Doctor Who?

By Melanie Timbrell – While multinational giants capitalise on competitive cutthroat strategies and invest in breakthrough technology, this German brand retains its loyal following by maintaining a 43-year-old tradition of hand-harvested medicinal herbs and skincare formulated to satisfy the spirit. 


Influenced by the anthroposophic principles of philosopher Rudolph Steiner, the ethos of the company is to use biodynamic farming practices to produce chemical-free products with no synthetic preservatives. 

About 90 percent of all ingredients used in Dr. Hauschka products are grown at the gardens and farm of WALA, the foundation that oversees the brand. 

Standing for Warmth, Ash, Light, Ash, the WALA method is an 11-step process that begins with hand-harvesting at sunrise to optimise ingredient efficacy, progresses to hand chopping and grinding of ingredients and finishes with a liquid extract, fondly known as “Mother Substance” stored for one year in a controlled environment.

Committed to the concept of self-healing through nature, the brand significantly breaks with the zeitgeist to consider profit simply a product of efficiency, rather than a measure of success. 

“Profit is a necessary basis for a company’s development. However, this basis should not become the company’s main objective, but rather a means of bringing its ideas to life,” comments a brand representative in Germany. 

WALA changed from a general commercial partnership to a public foundation in 1986, a move that means the company’s equity is unable to be bought, inherited or sold. All profits of the limited company belong to the foundation, which reinvests in the entity or distributes surplus to employees, who collect cash dividends or participate in a unique staff loan system. This staff fund returns the loan principal with interest when employees leave the company whilst giving the organisation a working capital base to help reduce the need for institutional debt.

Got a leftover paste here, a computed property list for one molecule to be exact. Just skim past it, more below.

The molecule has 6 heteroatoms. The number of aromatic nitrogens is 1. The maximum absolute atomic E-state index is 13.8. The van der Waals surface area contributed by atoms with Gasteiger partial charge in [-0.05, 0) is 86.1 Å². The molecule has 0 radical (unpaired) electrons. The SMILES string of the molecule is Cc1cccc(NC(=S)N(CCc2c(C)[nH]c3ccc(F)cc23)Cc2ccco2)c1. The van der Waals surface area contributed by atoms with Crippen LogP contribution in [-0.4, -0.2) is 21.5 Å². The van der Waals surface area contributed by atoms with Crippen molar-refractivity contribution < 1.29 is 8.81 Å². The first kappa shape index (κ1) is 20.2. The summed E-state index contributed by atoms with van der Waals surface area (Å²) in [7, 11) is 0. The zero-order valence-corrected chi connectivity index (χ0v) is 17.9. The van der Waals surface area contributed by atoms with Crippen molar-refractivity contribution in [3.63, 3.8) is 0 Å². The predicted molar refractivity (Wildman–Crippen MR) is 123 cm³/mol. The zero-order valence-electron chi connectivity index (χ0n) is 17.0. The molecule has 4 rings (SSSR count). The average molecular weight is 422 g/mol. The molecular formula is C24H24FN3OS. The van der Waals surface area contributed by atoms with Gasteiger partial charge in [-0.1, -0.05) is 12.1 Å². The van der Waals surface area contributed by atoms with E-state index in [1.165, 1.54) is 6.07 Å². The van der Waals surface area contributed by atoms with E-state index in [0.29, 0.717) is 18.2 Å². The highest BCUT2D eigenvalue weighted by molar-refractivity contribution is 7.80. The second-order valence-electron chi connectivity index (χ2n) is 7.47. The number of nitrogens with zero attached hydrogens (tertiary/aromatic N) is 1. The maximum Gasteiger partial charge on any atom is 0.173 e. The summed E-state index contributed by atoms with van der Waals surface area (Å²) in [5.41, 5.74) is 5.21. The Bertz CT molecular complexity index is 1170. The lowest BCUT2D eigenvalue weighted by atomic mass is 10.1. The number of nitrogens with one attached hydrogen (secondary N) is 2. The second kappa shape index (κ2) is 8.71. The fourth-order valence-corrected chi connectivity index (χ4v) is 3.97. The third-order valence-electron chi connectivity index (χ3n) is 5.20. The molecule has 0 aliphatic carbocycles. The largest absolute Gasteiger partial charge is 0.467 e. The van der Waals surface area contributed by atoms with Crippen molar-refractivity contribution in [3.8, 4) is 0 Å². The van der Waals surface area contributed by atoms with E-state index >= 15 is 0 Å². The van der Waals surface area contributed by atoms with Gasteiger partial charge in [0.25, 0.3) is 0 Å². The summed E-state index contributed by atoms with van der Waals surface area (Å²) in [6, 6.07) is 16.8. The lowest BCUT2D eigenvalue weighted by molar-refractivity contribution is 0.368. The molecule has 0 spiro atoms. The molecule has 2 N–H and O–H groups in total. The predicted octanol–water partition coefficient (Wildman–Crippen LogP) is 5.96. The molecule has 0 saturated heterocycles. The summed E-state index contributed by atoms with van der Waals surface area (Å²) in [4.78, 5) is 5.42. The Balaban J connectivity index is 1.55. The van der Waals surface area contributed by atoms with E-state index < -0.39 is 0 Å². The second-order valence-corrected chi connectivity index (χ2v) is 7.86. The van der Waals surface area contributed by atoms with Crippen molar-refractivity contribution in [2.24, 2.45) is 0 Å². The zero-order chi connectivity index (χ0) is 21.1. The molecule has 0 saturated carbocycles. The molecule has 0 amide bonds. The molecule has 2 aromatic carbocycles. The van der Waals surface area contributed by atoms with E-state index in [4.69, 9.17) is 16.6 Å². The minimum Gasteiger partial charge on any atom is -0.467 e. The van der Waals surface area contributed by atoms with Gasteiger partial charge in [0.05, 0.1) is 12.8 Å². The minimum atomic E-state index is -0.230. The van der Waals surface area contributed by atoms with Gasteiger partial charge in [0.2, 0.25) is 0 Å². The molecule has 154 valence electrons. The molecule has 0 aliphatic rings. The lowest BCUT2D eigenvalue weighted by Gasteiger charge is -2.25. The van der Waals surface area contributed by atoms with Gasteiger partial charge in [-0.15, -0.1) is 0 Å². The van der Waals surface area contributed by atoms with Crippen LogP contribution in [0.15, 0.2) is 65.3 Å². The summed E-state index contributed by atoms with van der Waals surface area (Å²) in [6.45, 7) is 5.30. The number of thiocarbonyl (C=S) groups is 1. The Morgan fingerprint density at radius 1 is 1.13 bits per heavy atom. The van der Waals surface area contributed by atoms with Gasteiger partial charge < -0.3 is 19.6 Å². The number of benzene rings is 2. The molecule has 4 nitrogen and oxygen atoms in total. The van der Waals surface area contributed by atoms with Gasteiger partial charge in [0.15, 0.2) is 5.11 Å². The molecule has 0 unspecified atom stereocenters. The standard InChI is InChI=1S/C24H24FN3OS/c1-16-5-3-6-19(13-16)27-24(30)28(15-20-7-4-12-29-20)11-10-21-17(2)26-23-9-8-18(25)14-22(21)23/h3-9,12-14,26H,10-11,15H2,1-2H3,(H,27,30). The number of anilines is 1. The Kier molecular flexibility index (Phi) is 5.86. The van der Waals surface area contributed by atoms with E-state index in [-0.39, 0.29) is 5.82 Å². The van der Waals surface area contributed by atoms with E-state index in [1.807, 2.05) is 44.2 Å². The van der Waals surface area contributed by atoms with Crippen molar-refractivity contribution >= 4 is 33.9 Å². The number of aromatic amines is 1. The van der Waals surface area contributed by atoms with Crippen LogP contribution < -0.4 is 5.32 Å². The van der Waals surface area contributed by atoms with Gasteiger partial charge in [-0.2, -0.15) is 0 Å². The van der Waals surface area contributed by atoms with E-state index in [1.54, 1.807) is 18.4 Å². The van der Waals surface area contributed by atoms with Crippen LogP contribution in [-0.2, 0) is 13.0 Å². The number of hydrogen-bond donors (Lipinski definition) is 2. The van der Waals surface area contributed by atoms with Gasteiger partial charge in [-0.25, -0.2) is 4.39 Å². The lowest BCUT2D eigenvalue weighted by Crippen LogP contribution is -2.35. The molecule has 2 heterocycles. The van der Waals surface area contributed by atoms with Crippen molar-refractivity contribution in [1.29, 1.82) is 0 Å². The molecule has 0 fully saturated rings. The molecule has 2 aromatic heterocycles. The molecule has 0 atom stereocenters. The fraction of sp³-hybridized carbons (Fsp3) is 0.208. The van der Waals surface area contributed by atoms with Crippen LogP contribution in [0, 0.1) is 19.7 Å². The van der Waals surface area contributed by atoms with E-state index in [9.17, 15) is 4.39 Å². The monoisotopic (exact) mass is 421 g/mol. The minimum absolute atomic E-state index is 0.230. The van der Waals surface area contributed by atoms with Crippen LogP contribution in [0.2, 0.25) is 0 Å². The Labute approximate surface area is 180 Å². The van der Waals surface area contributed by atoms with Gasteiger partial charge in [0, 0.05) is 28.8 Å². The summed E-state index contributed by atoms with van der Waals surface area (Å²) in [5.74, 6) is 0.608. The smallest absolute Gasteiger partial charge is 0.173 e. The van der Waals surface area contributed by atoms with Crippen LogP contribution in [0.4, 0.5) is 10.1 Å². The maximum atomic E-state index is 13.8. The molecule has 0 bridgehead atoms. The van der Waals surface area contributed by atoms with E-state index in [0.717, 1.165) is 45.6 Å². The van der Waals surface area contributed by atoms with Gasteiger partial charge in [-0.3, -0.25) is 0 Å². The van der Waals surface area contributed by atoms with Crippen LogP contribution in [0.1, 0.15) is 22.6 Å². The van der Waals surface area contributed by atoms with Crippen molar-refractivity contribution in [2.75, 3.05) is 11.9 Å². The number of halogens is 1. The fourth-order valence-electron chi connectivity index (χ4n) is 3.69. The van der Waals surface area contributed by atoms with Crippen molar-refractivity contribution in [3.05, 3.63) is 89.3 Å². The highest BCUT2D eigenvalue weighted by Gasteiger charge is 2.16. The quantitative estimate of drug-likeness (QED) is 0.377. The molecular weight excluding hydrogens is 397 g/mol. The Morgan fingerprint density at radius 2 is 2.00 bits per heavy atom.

Eschewing the concept of big advertising budgets, Dr Hauschka has built its success on the back of the most powerful promotional tool of all: word of mouth. And that success is by no means insignificant. The brand manages around 12 per cent operating margin annually, with Australian retailers alone jumping from four to 160 over the past 10 years. 

“We embrace a similar philosophy to WALA where we uphold the integrity and sustainability of Dr. Hauschka. We are very selective with who stocks the brand in Australia,” explains General Manager of Australian operations, Ben Brander.

“People are cynical about the hype and overblown promises that traditionally beauty houses peddle. When they buy Dr. Hauschka, they are buying into the integrity of the brand, not just the efficacy of the products,” adds Australian Director, Lars Brander.

The precept of the WALA foundation sees the organisation support a number of international philanthropic initiatives, including The Rose Project in Afghanistan, which supports farmers making the switch from opium poppy to roses grown for essential oil. The foundation additionally provides long-term purchase guarantees to women in Burkina Faso who produce shea butter according to traditional practices.

“For many families the sale of shea butter is an important source of income. WALA helps to preserve these village communities by purchasing the shea butter from the villages at above-average prices…the villages receive financial, advisory and organisational assistance with obtaining organic certification,” comments WALA Head of Raw Materials Sourcing, Ralf Kunert of the project.

That there is clearly a place within the industry for a brand which defies the modern lure of bottom-line focus to concentrate on social responsibility, personal well being and sustainable, environmentally-friendly growth gives pause for thought. Especially because such success not only defies the wisdom of an industrialised model of efficiency, but is also testimony to the consumer creed of contemporary conscience. 

The robust prosperity of Dr. Hauschka is indicative that an ethos of healthy plants and happy skin is not such an antiquated idea. With the global natural market growing at 16 per cent annually and a recent swathe of bad press on the chemical nasties that form our daily beauty bread, these quiet German revolutionaries may in fact be pioneering a sustainable alternative for our entire industry. 

It may transpire that a future return to the values of yore will turn out to be just what the Doctor ordered.